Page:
As the old saying goes, “why fix what isn’t broken?” While the College Football Playoff is far from perfect, it is also not nearly as broken as many people portray it to be. Four is the correct number of teams that should make the CFP each season.
Now this is not to say that the CFP will not expand. When the current CFP TV contract with ESPN expires following the 2025 season everyone expects the CFP to expand to at least six teams. While this is likely to happen, that does not mean it is the correct move.
The biggest reason expansion is not needed is that most seasons there are only two or three teams truly capable of winning the National Championship. We all know the usual cast of characters. Alabama and Clemson have made the CFP every season except one, while Ohio State and Oklahoma have made the playoff four times. That said, Oklahoma has not exactly been competitive once in the playoff owning an 0-4 record.
Additionally, the number four seed has not had much success in the CFP Era. Number four seeds are just 2-5 in the CFP and both of these wins were by the eventual champions (Ohio State 2014, Alabama 2017). In those 5 losses the average margin has been 20 points with the closest loss being 11 points.
In 5 of the 7 seasons of the CFP the number four seed has not even been competitive in the playoff. Why expand the number of teams in the playoff if the last team getting in is not even competitive most seasons?
Teams that don’t hail from Tuscaloosa, Clemson or Columbus are just 4-11 in CFP games. Of those four wins two came from 2019 LSU on their way to winning it all and that 2019 LSU team was one of the most talented in college football history.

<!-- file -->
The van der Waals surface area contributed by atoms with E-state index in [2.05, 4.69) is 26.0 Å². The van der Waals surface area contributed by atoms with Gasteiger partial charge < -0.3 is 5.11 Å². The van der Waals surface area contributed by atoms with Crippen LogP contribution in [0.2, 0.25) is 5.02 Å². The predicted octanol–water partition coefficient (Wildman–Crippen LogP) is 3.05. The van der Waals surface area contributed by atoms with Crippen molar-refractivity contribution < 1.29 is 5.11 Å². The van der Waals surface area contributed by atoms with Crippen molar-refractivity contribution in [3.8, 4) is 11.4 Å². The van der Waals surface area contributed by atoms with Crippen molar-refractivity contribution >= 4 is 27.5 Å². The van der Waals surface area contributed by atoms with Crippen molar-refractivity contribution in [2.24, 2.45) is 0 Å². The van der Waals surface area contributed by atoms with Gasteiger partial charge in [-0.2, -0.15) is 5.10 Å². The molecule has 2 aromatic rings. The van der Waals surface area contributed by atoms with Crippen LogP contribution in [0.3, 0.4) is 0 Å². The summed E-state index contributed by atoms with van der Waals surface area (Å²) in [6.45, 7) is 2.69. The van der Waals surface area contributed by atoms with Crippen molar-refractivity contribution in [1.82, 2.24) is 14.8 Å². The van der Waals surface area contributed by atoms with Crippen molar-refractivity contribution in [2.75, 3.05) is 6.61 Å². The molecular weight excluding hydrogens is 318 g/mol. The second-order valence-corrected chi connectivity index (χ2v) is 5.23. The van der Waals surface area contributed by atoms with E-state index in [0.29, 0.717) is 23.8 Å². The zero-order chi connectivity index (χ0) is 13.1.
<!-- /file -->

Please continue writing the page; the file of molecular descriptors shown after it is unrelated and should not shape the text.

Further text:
Sure there is an argument to be made for each of the Power 5 champions to make the playoffs each season. After all, they won a Power 5 Conference. That is not easy to do. That said, there are plenty of years that not every Power 5 Conference has a CFP caliber team.
When is the last time the PAC-12 had a true CFP caliber team? The Washington team that made the playoff in 2016 and was blown out by Alabama? Even then, as many of you will likely agree, that Washington team had no business being in the CFP over the team who won the Big Ten that season.
If all Power 5 champions make the field then how is the 6th seed decided? An at-large bid? The top rated Group of 5 team so that they can be the sacrificial lamb to the top seeded team? None of these options sound overly appealing to yours truly.
Expanding the CFP field also lessens the importance of the regular season. One of the many things that makes college football so great is the importance each game carries. Thing about top tier non-conference matchups every season. With an expanded CFP field would they carry the excitement and importance they do now? What about that random game against Purdue or Iowa in October? The answer to both is no.
Is a four team playoff perfect? No, far from it. But that does not mean that expanding the playoffs is a necessity either.